Daily Pilot's Journal

Read the complete day-by-day flight log of an actual student pilot, from the first takeoff to the signing of his private pilot's license. Written promptly at the end of every flight, each entry is completely unedited - detailing the successes, failures, and mistakes we all encounter along this long road.
Day 18 - Islip MacArthur Airport
Friday, 7/14/06 7:00am - Clear skies, no wind. It had been only twelve hours since I'd made my adventurous solo to Bridgeport. The weather front that had given me so many problems yesterday had blown through, leaving clear skies and zero wind.

Upon my request we were to go to Islip airport. I'd never landed there and I needed to practice short field/soft field landings and takeoffs anyway. Left Republic on runway 19 and headed east along the south shore, turning toward the Captree bridge. After some trouble with the radio transmitter (Stan turned all the radios/loran/transponder off and then on again) we called approach control and were told to follow a 060 heading and to enter right downwind on runway 24. Islip airport came up quick... it's not all that far away from Republic.

Approach control was confusing. They talked to a lot of different aircraft and it was hard to understand what was going on. Eventually they handed us off to the tower, so Stan thanked him and switched frequency. From there, it was just like a normal airport except for the fact that procedure dictated keeping the transponder on standby instead of altitude.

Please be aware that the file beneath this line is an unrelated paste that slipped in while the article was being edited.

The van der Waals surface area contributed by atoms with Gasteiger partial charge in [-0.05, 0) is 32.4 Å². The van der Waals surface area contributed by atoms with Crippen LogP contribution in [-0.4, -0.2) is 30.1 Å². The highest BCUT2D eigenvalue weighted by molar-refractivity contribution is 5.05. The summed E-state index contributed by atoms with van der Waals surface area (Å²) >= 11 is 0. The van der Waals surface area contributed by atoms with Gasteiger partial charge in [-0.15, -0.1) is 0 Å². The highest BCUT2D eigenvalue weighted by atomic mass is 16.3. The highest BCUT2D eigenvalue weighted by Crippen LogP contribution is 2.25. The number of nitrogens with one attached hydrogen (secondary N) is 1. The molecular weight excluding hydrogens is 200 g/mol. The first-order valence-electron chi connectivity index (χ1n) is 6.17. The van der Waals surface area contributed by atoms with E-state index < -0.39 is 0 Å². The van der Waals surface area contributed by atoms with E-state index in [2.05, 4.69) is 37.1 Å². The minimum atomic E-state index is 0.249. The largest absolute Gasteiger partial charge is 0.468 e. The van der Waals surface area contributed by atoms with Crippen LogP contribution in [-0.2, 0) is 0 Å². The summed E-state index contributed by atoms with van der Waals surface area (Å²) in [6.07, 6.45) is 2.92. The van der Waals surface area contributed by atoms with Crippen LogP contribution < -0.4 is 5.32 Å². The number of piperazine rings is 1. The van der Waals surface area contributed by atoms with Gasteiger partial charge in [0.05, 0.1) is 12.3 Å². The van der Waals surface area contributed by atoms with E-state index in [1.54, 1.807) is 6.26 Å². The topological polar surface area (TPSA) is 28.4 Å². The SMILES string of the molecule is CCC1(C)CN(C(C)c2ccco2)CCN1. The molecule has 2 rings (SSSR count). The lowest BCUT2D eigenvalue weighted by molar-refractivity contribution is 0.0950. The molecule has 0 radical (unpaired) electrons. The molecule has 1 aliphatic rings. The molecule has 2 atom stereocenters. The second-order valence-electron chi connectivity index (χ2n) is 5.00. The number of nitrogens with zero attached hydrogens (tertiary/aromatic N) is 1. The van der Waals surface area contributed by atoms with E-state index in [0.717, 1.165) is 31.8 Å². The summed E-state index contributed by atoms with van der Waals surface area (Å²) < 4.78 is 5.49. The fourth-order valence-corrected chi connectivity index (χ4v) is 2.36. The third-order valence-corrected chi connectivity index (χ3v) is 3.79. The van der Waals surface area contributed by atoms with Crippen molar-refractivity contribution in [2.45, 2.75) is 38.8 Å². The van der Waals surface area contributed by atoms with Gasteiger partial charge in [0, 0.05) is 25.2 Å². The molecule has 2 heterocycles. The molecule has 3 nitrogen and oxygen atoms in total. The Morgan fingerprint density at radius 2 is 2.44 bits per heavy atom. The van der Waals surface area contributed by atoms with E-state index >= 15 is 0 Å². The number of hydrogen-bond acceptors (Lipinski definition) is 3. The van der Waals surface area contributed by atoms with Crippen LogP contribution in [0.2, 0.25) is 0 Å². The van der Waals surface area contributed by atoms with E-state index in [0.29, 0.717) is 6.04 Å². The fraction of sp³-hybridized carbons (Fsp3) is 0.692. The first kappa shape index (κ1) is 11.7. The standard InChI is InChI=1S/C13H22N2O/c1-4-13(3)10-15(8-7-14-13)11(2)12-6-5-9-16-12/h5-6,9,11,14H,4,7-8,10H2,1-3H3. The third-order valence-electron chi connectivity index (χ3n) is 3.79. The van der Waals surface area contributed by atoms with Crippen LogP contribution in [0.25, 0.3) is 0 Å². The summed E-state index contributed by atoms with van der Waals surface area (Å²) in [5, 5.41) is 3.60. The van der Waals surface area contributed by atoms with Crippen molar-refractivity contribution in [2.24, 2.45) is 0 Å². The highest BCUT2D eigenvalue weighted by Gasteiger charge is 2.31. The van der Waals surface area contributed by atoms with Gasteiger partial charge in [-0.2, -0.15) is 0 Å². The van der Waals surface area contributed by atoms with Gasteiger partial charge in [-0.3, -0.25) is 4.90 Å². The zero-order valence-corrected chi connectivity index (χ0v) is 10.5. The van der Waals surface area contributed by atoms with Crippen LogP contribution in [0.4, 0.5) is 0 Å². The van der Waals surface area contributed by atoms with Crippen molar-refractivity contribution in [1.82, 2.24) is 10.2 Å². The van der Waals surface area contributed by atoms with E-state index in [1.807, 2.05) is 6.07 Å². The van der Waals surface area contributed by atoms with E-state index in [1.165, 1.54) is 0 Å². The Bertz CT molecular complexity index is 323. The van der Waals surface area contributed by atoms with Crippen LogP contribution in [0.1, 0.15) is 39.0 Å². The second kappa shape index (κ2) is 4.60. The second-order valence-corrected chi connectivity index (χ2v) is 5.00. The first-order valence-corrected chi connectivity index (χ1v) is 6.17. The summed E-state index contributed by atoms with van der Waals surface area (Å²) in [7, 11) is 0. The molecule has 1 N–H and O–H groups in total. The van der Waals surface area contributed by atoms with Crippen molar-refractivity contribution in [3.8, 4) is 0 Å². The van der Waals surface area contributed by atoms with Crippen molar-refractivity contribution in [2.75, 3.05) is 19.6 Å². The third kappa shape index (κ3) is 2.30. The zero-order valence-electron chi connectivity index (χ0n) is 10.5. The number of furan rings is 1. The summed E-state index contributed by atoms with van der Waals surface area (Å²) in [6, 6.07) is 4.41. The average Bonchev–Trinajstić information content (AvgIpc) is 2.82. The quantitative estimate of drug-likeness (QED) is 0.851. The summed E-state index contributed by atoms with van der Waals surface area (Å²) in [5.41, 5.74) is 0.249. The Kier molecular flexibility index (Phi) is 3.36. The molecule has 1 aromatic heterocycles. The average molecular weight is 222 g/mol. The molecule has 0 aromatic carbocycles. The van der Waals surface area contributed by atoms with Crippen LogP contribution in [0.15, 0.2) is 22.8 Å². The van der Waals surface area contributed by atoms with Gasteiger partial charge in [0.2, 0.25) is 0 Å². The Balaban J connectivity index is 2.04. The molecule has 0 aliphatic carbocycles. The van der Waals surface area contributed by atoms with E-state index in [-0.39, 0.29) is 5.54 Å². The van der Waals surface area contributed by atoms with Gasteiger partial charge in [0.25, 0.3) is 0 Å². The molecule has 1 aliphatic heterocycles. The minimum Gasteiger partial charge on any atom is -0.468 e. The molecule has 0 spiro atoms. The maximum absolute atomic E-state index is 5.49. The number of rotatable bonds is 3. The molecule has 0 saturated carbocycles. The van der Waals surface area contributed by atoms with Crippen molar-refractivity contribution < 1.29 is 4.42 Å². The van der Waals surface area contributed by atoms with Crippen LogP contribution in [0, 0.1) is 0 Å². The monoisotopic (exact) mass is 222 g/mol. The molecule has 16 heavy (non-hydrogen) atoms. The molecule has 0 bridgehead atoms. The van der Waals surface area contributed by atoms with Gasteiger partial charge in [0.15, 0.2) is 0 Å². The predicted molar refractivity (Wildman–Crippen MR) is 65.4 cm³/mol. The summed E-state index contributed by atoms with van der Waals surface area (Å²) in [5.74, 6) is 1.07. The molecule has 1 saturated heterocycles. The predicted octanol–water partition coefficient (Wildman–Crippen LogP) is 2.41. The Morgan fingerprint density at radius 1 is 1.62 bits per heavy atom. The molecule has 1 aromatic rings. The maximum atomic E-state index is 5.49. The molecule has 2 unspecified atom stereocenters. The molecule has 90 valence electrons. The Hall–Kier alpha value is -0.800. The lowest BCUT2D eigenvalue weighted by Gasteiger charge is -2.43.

Islip's MacArthur airport
My first short field landing sucked, but only because I didn't fully understand what Stan wanted of me. The second and third ones were acceptable. Stan had requested "Stop and Go's" which are different from Touch and Go's in that you're allowed to stop on the runway. We did, and we completed some short field and soft field takeoffs. Both require two notches of flaps. Short field requires powering up while holding the breaks, soft field requires pulling back on the yoke during takeoff. The only scary part was the stall warning horn on the soft field takeoffs, but today I learned that even when that horn goes off you're still a few knots away from actually stalling the plane. Good to know.

After watching two Southwest Airline jets take off behind us, we left the field and headed for the north shore. Stayed under 1400 feet until we got past Stony Brook hospital, because that keeps us out of the Charlie airspace. We still monitored approach control anyway, until they finally told us to "Squawk VFR". There's actually a VFR button on the transponder that puts you back at a 1200 frequency when they're finished with you. I had no clue.

At this point we climbed to 2000 feet, got over the sound, and practiced some maneuvers. First I rocked some 45 degree turns, really feeling the G-force as the air was being sucked from my body. No way I'd do such turns alone. We did some slow flight turns, then practiced all three types of stalls. Stalling is kinda fun. You get to fly the aircraft at the absolute limits of it's abilities, which is good to do because you really want to get a feel for where those limits are. Finally we flew back to Northport and came in final for runway 19 where I made the best landing of my life. The wheels touched down so gently and silently I didn't even feel us land. I didn't even know we were on the ground until the nose wheel dropped. Sweet.

Flying hours today: 1.4       Total: 22.9

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